I didn’t write down all what I installed. A short list is probably: mc, w3m, yast2-gtk and qt, vsftpd (ftp), dovecot (mail imap/pop3), mrtg (http statistics), inn (news server), mailman (list server), spamassassin (spam fighter), apache2, ntp (time sync), tightVNC (remote admin). X and xfce may be useful some day. You even may have to install vim if you get only minimal vi.
Don’t forget to activate the necessary services in YaST, system, services (run levels).
Using patterns is friendly, but for example I ended with libreoffice and Gimp, not really necessary on a web server :-) (don’t forget eventually to remove them :-).
Do you need a firewall is an other controversial question. Your server is alone in it’s network, not a gateway. Unused ports are by the way closed. Open ports are managed par the application that listen. But Firewall is said to manage better than other applications things like attacks. It may also block things done by your others users (you will soon have to host friends). So may be better have a firewall.
Default openSUSE firewall is SuSEFirewall2. Most options are setup with the YaST2 module.
The main error to avoid is to launch the firewall before having setup the ssh opening – doing so you will lose the connection to the server…
Test the firewall: http://www.auditmypc.com/firewall-test.asp (but from the tested computer).
Add as allowed:
- smtp (postfix)
- http (apache)
To be able to use graphical applications is sometime mandatory. The easiest way is to allow X1 forwarding. This makes graphical apps to display right in your local console.
To allow X11 forwarding to work on modern distributions, you have to add
then log in with “ssh -X -C [-p <port>] url
Notice: I keep the “X11UseLocalhost no” in the list (but not activated thanks to #) because it’s often given as a working solution. But I was said that the problem is an obscure IPV6 problem and that “AddressFamily inet” instruct ssh to use IPV4 and is much more secure, so better use it.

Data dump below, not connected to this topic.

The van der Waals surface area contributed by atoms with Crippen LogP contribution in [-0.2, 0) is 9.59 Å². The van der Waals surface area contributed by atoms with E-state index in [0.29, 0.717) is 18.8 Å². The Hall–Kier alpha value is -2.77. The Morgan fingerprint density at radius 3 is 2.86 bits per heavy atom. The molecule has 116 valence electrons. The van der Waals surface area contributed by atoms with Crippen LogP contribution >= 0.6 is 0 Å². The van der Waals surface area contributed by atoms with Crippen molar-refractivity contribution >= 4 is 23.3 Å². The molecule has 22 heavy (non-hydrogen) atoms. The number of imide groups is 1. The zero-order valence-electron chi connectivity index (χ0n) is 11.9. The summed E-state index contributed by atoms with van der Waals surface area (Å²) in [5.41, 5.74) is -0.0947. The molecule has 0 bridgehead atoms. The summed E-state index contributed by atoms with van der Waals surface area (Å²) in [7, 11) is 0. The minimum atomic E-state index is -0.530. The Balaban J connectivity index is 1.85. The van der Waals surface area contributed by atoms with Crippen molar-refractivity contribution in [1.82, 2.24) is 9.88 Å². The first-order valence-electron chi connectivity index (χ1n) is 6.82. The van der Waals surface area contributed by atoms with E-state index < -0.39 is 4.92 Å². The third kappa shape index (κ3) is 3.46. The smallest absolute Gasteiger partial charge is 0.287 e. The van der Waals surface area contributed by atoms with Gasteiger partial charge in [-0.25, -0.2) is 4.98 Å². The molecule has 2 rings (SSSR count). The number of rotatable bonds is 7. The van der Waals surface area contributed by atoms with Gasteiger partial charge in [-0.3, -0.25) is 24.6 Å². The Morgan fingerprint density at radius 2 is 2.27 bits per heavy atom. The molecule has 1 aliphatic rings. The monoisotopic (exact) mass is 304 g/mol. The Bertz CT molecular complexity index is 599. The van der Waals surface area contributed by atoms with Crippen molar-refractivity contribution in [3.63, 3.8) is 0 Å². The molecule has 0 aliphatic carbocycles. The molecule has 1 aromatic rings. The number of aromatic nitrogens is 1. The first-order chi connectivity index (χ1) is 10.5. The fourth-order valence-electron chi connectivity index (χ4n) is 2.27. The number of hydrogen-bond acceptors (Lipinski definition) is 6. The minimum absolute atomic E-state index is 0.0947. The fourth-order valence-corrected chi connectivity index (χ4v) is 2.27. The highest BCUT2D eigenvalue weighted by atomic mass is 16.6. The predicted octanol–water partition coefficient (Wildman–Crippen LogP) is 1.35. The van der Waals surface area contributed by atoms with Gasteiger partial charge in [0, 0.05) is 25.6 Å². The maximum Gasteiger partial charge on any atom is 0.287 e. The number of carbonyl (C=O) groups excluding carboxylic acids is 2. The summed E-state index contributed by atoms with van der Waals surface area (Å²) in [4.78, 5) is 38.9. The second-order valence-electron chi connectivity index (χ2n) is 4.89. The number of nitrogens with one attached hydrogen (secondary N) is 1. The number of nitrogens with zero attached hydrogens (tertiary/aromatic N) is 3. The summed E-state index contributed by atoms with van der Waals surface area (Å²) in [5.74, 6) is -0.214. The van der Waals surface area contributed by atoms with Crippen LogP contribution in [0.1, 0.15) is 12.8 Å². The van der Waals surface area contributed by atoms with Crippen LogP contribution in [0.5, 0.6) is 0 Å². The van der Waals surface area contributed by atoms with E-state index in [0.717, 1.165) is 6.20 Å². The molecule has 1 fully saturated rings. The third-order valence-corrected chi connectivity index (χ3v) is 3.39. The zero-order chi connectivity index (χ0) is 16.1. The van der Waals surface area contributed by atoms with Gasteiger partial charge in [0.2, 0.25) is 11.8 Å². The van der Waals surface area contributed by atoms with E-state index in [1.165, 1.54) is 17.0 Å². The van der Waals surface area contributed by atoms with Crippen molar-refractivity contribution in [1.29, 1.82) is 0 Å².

To be continued. On the next article, we will discuss how to configure the server, give it a name, communicate with it, setup mysql (in fact mariadb) and finally apache :-).
Article Contributed by Jean-Daniel Dodin
oSC14 took place in Dubrovnik, Croatia, attracting a large number of Geekos to give and attend talks, organize and attend workshops and have fun at the parties. Compared to previous conferences the attendance at oSC14 was unfortunately on the lighter side of things but never the less we all had a great time. Since oSC13 we certainly had our trials and tribulations which we have left behind us and the mood was extremely positive with everyone being ready to move forward. The many hallway discussions had people discussing the new booth boxes, the progress on openQA and the staging model for Factory development. We shared articles on the event already, had 13K viewers on Bambuser and here we try to provide a bit of a closing overview! Read the rest of this entry »
Geekos gathered at beautiful Dubrovnik in Croatia for their annual meetup. They drunk, they conversed and they shared knowledge and progress of the project. They had fun! The openSUSE Conference’s final day and reporting is now detailed below. “The strength to change” was the moto of this conference and it served well its purpose. Many people found their strength and enthusiasm and started contributing to the project. We encourage you to participate. We welcome everyone interested in contributing to an awesome project. Read the rest of this entry »